MARRIED PRIESTHOOD IN THE CATHOLIC CHURCH by Quinzo


The Altar of the Cathedral of the King (Charismatic Episcopal Church)

A couple of months before I graduated from college, I was able, or should I say privileged to witness and be involved for sometime in the Charismatic Episcopal Church. They call their theological orientation as convergence movement, i.e they are trying to unite the so-called three streams of Christianity. This church is liturgical, evangelical and charismatic.

Archbishop Hines (of the Charismatic Episcopal Church) on Pentecost Sunday

It was during my practicum at the Department of Foreign Affairs in Pasay City, Manila way back April 2007 that I was able to worship with them and eventually drawn to them. Inside their warehouse-turned-cathedral is an array of eastern iconographies and religious statuaries. It looks like a typical Catholic chapel save that despite its huge size, it is fully air conditioned. Like the Catholic Church, their central act of worship is the Holy Eucharist and does it with more pomp, music and I admit, even solemnity. They are headed by an archbishop and assisted by a throng of presbyters and deacons. Their mother church in the Philippines is the Cathedral of the King located at Mandaluyong City. Their priests don the usual vestments as our parish priests do and are even more conservative as to its proper rubrics. They however differ in one conspicuous and obvious thing: celibacy. That is, aside from being padre cura, they are also padre de familia. True to their title, they are indeed a father not just in spirit but also in fact.

At the high altar of the Cathedral of the King

Once, while worshipping in this church, I saw a priest with his family kneeling at the rear part of the cathedral. He (the priest) rounded up his two kids and in solemn prayer extended his arms over his family. In a liturgical church that is also charismatic, a time of personal prayer after receiving Communion is a common practice and others do it with their families or friends. As I went back to my seat after receiving Communion, I passed by them and I heard the priest’s wife telling her lovely daughter, “Ilagay mong kamay mo sa iyong dibdib.” She instructed her daughter to clasp her hands in prayer. In some other corner, you can see other priests (when they don’t serve in the Mass) doing the same with their families with extended hands and closed eyes mentioning their kids in their prayers. For me, it was a very touching sight. It would indeed be very different when you hear your father mentioning you in his prayers. Back in our place, I continued attending their Masses. This time I learned that during Sundays, the whole Eucharistic celebration was a family affair for the parish priest. Father presided in the Mass, his son served as an acolyte and his wife and daughter sang in the choir. Though others would consider it outlandish, it gave me a new picture of an ideal family.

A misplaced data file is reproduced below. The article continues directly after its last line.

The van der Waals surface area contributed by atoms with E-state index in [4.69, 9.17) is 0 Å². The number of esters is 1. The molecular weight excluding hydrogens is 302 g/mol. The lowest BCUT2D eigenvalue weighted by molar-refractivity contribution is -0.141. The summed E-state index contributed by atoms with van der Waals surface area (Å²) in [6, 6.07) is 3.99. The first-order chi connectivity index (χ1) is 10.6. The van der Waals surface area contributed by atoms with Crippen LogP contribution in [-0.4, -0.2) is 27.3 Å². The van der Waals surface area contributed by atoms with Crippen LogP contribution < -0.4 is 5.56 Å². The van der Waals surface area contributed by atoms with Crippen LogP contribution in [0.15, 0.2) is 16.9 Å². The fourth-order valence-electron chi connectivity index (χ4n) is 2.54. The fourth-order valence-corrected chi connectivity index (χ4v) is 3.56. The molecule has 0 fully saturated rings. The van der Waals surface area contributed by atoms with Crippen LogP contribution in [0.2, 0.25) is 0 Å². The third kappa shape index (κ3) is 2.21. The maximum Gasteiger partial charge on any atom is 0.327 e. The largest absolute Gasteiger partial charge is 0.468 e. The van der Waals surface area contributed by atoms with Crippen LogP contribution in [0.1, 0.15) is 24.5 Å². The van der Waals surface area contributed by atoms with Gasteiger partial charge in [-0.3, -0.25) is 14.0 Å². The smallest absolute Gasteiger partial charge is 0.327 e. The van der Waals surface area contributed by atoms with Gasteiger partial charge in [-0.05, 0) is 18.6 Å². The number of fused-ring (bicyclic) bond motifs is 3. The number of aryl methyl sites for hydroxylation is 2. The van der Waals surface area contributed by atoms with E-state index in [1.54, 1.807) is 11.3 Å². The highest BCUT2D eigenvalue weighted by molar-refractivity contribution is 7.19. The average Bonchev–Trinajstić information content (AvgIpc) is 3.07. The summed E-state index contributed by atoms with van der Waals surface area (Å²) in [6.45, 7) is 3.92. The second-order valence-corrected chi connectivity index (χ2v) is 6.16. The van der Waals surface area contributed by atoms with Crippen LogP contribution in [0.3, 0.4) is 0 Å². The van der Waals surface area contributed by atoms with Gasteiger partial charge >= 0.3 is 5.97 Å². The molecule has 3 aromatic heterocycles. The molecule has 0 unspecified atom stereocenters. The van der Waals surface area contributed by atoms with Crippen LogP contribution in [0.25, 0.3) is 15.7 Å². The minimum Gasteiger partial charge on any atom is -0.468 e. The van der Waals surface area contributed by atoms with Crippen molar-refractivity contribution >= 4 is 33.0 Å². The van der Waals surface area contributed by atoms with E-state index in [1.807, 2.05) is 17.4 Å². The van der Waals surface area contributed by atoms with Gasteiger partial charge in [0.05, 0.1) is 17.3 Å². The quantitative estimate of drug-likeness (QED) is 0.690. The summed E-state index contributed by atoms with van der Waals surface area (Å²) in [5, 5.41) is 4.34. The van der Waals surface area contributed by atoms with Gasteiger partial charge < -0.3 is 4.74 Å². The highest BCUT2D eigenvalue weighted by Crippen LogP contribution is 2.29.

At the side altar of the Cathedral with Deacon Van and Ate Mel

For cradle Catholics who aren’t so exposed to the practices of other denominations, the thought of priests with girls is always uncomfortable. Though for a typical guy it is just a normal thing and a sign of masculinity, for priests it is scandalous. And we know the very reason why, our Catholic discipline forbids it. But unknown to most of us Catholics, there are married priests in the Catholic Church!

Celibacy is neither a dogma nor a doctrine of the Church; it is a discipline and there are extraordinary circumstances when the Pope granted concessions for married priests to be ordained in the church and such is the case of some Episcopalian priests and Lutheran ministers in the United States who converted to the Church together with their congregations. Examples of these priests were Father John Lipscomb-the former bishop of the Episcopal Diocese of Southwest Florida, Father Sidney Bruggeman-the first married priest of Nebraska, and Father Tom McMichael-the first married priest of the Archdiocese of Seattle, among others.

Fr. Ariel Santos (a married priest of the CEC) incensing the people

Their conversions and subsequent ordinations were made possible when John Paul II issued a Pastoral Provision in 1980 allowing married former Episcopal priests to become Catholic priests, and for the acceptance of former Episcopal Church parishes into the Catholic Church.

Archbishop Hines (of the Charismatic Episcopal Church) Ordaining a deacon

Upon reception and for a considerable time of preparation they were re-ordained sub conditione as the Church does not recognize the validity of Anglican orders.(Pope Leo XIII issued the papal bull Apostolicae Curae in 1896 declaring all Anglican ordinations to be “absolutely null and utterly void.”) After then, they continue to serve as married parish priests of their congregations.